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Solar Orbiter captures incredible video of a coronal mass ejection

The sun, as captured by Solar Orbiter's Extreme Ultraviolet Imager (EUI) instrument on 12-13 February 2021.
The sun, as captured by Solar Orbiter’s Extreme Ultraviolet Imager (EUI) instrument on 12-13 February 2021. Solar Orbiter/EUI Team/Metis Team/SoloHI team/ESA & NASA

The European Space Agency’s Solar Orbiter spacecraft has captured video of an explosion of plasma from the sun, called a coronal mass ejection, for the first time.

Solar Orbiter completed a close pass to the sun in February this year, coming within half the distance between the sun and Earth. Although this pass was primarily to check the settings of the Orbiter’s instruments, it was still able to capture scientific data. And, fortuitously, three of its instruments were observing the sun in the days after this close approach when two coronal mass ejections occurred.

A coronal mass ejection (CME) is a huge expulsion of plasma from the sun’s corona, which travels across the solar system as solar wind. These solar winds travel all the way to Earth and can affect satellites and other electronics in orbit in a phenomenon called space weather. CMEs can even affect our planet more directly, by producing geomagnetic storms which can cause blackouts. The entire province of Quebec, Canada, was plunged into a blackout due to a CME in March 1989.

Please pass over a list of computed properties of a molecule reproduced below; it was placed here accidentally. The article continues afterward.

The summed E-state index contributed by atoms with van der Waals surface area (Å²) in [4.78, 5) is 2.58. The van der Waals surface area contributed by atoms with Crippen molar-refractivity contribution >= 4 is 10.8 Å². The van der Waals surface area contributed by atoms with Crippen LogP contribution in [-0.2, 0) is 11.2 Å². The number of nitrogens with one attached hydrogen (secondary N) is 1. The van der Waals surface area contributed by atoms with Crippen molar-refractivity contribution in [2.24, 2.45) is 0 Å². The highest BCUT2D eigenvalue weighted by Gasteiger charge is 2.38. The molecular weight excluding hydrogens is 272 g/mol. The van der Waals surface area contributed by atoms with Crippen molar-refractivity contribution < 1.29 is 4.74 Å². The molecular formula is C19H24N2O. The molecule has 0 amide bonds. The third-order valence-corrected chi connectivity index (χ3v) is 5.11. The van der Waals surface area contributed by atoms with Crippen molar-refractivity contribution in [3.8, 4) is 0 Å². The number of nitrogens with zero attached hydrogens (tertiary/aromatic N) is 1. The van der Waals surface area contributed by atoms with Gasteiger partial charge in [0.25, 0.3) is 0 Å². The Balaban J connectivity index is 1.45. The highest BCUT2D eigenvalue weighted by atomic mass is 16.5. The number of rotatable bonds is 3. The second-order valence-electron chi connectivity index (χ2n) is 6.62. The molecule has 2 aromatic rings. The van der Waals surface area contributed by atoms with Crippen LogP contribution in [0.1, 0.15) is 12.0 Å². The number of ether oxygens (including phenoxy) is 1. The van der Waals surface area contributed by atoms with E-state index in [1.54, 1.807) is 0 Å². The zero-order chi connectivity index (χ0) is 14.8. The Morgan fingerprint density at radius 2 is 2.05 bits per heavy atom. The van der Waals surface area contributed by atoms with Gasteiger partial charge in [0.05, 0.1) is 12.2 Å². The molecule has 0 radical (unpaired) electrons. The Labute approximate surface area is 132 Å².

This has made studying and understanding solar activity a priority, so it is is fortunate that Solar Orbiter was able to capture a CME using a variety of different instruments which shows its effects rippling outward. The video below shows the CME, captured first by the Extreme Ultraviolet Imager (EUI) instrument, then it zooms out to show its effects on the sun’s outer corona, captured by the Metis coronagraph, then it zooms out even further to show the solar wind captured by the Heliospheric Imager (SoloHI).

Solar Orbiter’s multi-instrument view of a coronal mass ejection

These kinds of observations can help us learn more about the complex activity of the sun and how it propagates through the solar system. And they are just a taste of what to expect once all Solar Orbiter’s instruments are switched over to full science mode later this year.

“We’ve realized in the last 25 years that there’s a lot that happens to a CME between the surface of the sun and Earth,” Robin Colaninno, principal investigator for the SoloHI instrument, said in a statement. “So we’re hoping to get much better resolution images of all of these outflows by being closer to the sun.”

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